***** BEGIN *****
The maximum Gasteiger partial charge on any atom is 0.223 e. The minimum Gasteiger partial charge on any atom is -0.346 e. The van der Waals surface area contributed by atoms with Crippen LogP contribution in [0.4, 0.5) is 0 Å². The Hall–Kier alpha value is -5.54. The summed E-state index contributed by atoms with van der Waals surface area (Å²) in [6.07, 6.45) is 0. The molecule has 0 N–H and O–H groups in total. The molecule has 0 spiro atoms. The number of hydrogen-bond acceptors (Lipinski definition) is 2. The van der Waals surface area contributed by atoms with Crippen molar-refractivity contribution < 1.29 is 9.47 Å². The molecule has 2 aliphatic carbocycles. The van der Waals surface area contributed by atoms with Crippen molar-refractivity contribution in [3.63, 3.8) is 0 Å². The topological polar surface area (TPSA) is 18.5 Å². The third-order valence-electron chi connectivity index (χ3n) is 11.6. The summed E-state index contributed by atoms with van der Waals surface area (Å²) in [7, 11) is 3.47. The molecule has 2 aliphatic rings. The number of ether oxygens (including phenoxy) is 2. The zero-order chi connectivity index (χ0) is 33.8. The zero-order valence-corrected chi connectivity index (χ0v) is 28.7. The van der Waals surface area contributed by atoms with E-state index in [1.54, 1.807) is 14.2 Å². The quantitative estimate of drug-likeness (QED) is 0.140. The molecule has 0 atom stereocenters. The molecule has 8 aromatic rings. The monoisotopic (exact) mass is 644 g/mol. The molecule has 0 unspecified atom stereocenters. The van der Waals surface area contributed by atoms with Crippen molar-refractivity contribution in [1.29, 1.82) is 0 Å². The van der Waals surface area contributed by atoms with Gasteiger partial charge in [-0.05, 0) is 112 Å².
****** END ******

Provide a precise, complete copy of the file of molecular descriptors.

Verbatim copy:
The maximum Gasteiger partial charge on any atom is 0.223 e. The minimum Gasteiger partial charge on any atom is -0.346 e. The van der Waals surface area contributed by atoms with Crippen LogP contribution in [0.4, 0.5) is 0 Å². The Hall–Kier alpha value is -5.54. The summed E-state index contributed by atoms with van der Waals surface area (Å²) in [6.07, 6.45) is 0. The molecule has 0 N–H and O–H groups in total. The molecule has 0 spiro atoms. The number of hydrogen-bond acceptors (Lipinski definition) is 2. The van der Waals surface area contributed by atoms with Crippen molar-refractivity contribution < 1.29 is 9.47 Å². The molecule has 2 aliphatic carbocycles. The van der Waals surface area contributed by atoms with Crippen molar-refractivity contribution in [3.63, 3.8) is 0 Å². The topological polar surface area (TPSA) is 18.5 Å². The third-order valence-electron chi connectivity index (χ3n) is 11.6. The summed E-state index contributed by atoms with van der Waals surface area (Å²) in [7, 11) is 3.47. The molecule has 2 aliphatic rings. The number of ether oxygens (including phenoxy) is 2. The zero-order chi connectivity index (χ0) is 33.8. The zero-order valence-corrected chi connectivity index (χ0v) is 28.7. The van der Waals surface area contributed by atoms with E-state index in [1.54, 1.807) is 14.2 Å². The quantitative estimate of drug-likeness (QED) is 0.140. The molecule has 0 atom stereocenters. The molecule has 8 aromatic rings. The monoisotopic (exact) mass is 644 g/mol. The molecule has 0 unspecified atom stereocenters. The van der Waals surface area contributed by atoms with Crippen molar-refractivity contribution in [1.29, 1.82) is 0 Å². The van der Waals surface area contributed by atoms with Gasteiger partial charge in [-0.05, 0) is 112 Å².